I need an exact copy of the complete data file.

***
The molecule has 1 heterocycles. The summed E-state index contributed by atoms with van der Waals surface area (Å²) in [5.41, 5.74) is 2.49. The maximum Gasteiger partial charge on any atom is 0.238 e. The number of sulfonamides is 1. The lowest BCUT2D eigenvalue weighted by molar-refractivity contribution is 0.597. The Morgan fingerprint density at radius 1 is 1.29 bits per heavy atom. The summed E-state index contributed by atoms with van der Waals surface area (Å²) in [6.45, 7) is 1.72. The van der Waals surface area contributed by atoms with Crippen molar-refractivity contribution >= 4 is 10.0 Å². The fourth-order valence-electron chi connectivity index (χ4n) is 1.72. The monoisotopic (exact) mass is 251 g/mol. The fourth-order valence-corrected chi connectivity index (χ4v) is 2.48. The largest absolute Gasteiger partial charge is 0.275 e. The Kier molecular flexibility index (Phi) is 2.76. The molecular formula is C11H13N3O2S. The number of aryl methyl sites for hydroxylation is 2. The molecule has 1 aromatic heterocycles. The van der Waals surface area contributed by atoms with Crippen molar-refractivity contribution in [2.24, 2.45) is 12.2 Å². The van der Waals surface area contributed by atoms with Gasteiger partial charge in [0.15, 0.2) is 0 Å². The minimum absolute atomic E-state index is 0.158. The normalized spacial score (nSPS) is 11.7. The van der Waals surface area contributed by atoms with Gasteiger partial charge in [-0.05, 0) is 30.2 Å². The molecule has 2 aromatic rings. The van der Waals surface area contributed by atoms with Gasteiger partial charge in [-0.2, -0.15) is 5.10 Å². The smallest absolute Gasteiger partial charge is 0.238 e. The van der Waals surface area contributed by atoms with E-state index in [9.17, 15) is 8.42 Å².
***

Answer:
The molecule has 1 heterocycles. The summed E-state index contributed by atoms with van der Waals surface area (Å²) in [5.41, 5.74) is 2.49. The maximum Gasteiger partial charge on any atom is 0.238 e. The number of sulfonamides is 1. The lowest BCUT2D eigenvalue weighted by molar-refractivity contribution is 0.597. The Morgan fingerprint density at radius 1 is 1.29 bits per heavy atom. The summed E-state index contributed by atoms with van der Waals surface area (Å²) in [6.45, 7) is 1.72. The van der Waals surface area contributed by atoms with Crippen molar-refractivity contribution >= 4 is 10.0 Å². The fourth-order valence-electron chi connectivity index (χ4n) is 1.72. The monoisotopic (exact) mass is 251 g/mol. The fourth-order valence-corrected chi connectivity index (χ4v) is 2.48. The largest absolute Gasteiger partial charge is 0.275 e. The Kier molecular flexibility index (Phi) is 2.76. The molecular formula is C11H13N3O2S. The number of aryl methyl sites for hydroxylation is 2. The molecule has 1 aromatic heterocycles. The van der Waals surface area contributed by atoms with Crippen molar-refractivity contribution in [2.24, 2.45) is 12.2 Å². The van der Waals surface area contributed by atoms with Gasteiger partial charge in [0.15, 0.2) is 0 Å². The minimum absolute atomic E-state index is 0.158. The normalized spacial score (nSPS) is 11.7. The van der Waals surface area contributed by atoms with Gasteiger partial charge in [-0.05, 0) is 30.2 Å². The molecule has 2 aromatic rings. The van der Waals surface area contributed by atoms with Gasteiger partial charge in [-0.2, -0.15) is 5.10 Å². The smallest absolute Gasteiger partial charge is 0.238 e. The van der Waals surface area contributed by atoms with E-state index in [9.17, 15) is 8.42 Å².